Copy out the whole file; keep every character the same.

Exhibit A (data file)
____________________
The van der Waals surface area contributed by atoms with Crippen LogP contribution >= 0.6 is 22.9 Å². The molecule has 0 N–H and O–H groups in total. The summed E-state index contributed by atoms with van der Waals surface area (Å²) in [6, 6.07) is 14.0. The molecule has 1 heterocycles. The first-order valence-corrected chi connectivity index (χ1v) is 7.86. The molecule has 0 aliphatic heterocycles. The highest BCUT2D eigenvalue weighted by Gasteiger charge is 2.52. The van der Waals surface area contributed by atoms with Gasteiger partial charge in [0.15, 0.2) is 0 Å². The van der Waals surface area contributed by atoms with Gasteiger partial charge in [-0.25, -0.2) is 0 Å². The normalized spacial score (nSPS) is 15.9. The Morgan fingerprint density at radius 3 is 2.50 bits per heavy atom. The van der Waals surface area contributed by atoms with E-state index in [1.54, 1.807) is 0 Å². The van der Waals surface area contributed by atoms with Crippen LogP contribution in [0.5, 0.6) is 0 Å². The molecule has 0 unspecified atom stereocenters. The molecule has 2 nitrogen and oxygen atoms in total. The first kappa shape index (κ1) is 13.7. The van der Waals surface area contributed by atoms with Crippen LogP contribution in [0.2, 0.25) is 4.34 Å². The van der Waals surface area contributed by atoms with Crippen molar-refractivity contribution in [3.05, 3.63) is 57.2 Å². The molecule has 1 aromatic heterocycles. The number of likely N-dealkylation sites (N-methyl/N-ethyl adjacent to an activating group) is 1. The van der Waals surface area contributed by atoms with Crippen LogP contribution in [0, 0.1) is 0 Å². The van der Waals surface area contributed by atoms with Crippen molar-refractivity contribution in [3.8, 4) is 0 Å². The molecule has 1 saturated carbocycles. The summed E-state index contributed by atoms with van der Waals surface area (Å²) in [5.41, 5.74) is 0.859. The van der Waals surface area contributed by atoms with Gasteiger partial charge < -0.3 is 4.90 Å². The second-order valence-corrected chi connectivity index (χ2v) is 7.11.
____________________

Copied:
The van der Waals surface area contributed by atoms with Crippen LogP contribution >= 0.6 is 22.9 Å². The molecule has 0 N–H and O–H groups in total. The summed E-state index contributed by atoms with van der Waals surface area (Å²) in [6, 6.07) is 14.0. The molecule has 1 heterocycles. The first-order valence-corrected chi connectivity index (χ1v) is 7.86. The molecule has 0 aliphatic heterocycles. The highest BCUT2D eigenvalue weighted by Gasteiger charge is 2.52. The van der Waals surface area contributed by atoms with Gasteiger partial charge in [0.15, 0.2) is 0 Å². The van der Waals surface area contributed by atoms with Gasteiger partial charge in [-0.25, -0.2) is 0 Å². The normalized spacial score (nSPS) is 15.9. The Morgan fingerprint density at radius 3 is 2.50 bits per heavy atom. The van der Waals surface area contributed by atoms with E-state index in [1.54, 1.807) is 0 Å². The van der Waals surface area contributed by atoms with Crippen LogP contribution in [0.5, 0.6) is 0 Å². The molecule has 0 unspecified atom stereocenters. The molecule has 2 nitrogen and oxygen atoms in total. The first kappa shape index (κ1) is 13.7. The van der Waals surface area contributed by atoms with Crippen LogP contribution in [0.2, 0.25) is 4.34 Å². The van der Waals surface area contributed by atoms with Crippen molar-refractivity contribution in [3.05, 3.63) is 57.2 Å². The molecule has 1 aromatic heterocycles. The number of likely N-dealkylation sites (N-methyl/N-ethyl adjacent to an activating group) is 1. The van der Waals surface area contributed by atoms with Crippen LogP contribution in [0, 0.1) is 0 Å². The van der Waals surface area contributed by atoms with Crippen molar-refractivity contribution in [3.8, 4) is 0 Å². The molecule has 1 saturated carbocycles. The summed E-state index contributed by atoms with van der Waals surface area (Å²) in [5.41, 5.74) is 0.859. The van der Waals surface area contributed by atoms with Gasteiger partial charge < -0.3 is 4.90 Å². The second-order valence-corrected chi connectivity index (χ2v) is 7.11.